Pirkle (2011) proposed that mentors receive professional development in educational leadership. Mentors must be leaders who can guide new teachers toward long-term professional goals, such as discovering how students think and aiding in the development of student’s critical thinking and reasoning skills.

According to research, highly qualified and trained mentors may be linked to higher student achievement, better student behavior and increased teacher enthusiasm (Kent et al., 2012).

Mentoring programs for new teachers are most effective when they are designed to address new teachers’ fluctuating beliefs and limited experience, as well as their short and long-term needs. When new teachers receive content-specific support, they have a greater impact on their teaching practices.

Successful mentoring programs provide numerous and varied opportunities for open and honest communication from an experienced colleague to a new teacher. Mentors can provide advice on classroom management, help with lesson planning and material acquisition, wisdom gained from experience with school policies and procedures and facilitation of reflective practice.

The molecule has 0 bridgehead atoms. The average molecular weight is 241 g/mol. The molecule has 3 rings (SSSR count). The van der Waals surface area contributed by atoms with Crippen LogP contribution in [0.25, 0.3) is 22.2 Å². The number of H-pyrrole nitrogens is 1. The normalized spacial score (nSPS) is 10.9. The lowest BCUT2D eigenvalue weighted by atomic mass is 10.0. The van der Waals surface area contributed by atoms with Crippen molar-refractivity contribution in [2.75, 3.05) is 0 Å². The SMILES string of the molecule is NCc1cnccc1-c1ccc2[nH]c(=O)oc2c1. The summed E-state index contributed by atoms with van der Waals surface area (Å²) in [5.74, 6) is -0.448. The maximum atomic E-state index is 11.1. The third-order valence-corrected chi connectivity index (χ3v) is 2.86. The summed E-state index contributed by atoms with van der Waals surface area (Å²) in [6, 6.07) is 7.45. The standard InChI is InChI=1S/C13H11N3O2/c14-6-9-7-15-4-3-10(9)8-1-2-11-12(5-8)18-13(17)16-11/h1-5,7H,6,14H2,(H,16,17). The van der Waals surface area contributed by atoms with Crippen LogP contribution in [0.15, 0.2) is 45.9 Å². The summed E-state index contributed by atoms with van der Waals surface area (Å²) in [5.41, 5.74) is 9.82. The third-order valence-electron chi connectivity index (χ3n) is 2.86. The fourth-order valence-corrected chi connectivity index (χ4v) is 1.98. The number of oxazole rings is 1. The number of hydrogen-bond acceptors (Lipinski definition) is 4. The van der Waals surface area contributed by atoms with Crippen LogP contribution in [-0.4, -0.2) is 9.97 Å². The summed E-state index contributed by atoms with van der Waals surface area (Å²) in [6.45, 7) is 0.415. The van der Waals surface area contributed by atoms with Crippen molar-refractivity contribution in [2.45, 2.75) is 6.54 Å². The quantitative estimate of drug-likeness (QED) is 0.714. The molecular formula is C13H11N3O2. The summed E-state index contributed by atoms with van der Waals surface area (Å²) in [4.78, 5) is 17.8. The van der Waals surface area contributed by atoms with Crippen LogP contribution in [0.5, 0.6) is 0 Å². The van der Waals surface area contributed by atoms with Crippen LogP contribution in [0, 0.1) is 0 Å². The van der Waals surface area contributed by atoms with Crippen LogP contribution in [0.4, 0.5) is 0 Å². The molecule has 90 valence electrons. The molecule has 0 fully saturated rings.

The mentor teacher should not be an evaluator of the new teacher, but rather a facilitator of the socialization process required to assist the new teacher in adapting to and becoming an essential part of the school environment and the profession of teaching.

Impact of Mentoring on Teacher Retention

According to global research, mentoring must be an integral part of the new teacher’s induction phase to experience the success that will lead to retention (Kent et al., 2012). According to Winters and Cowen (2013), teacher quality does not improve significantly after 5 years; thus, quality teachers must be developed during their first few years of teaching. Teacher attrition correlates with teacher quality, in that teachers who are not effectively contributing to student learning become disengaged and leave the profession.

Schools should help new teachers get started in their careers. One of the most effective ways to provide regular guidance and support to teachers is through a mentoring program. Participation in mentoring programs should be mandatory for new teachers. When new teachers take part in a mentoring program, they are more committed to their jobs, have higher job satisfaction and are more likely to stay in the teaching profession.

Mentoring programs help new teachers perform at a higher level in areas such as retaining students’ focus, developing effective lesson plans, using appropriate questioning techniques, adjusting classroom activities to meet student interests, cultivating a positive classroom environment and establishing successful classroom management.

Student achievements also improve when new teachers participate in a mentoring programs, as evidenced by higher scores on academic achievement tests.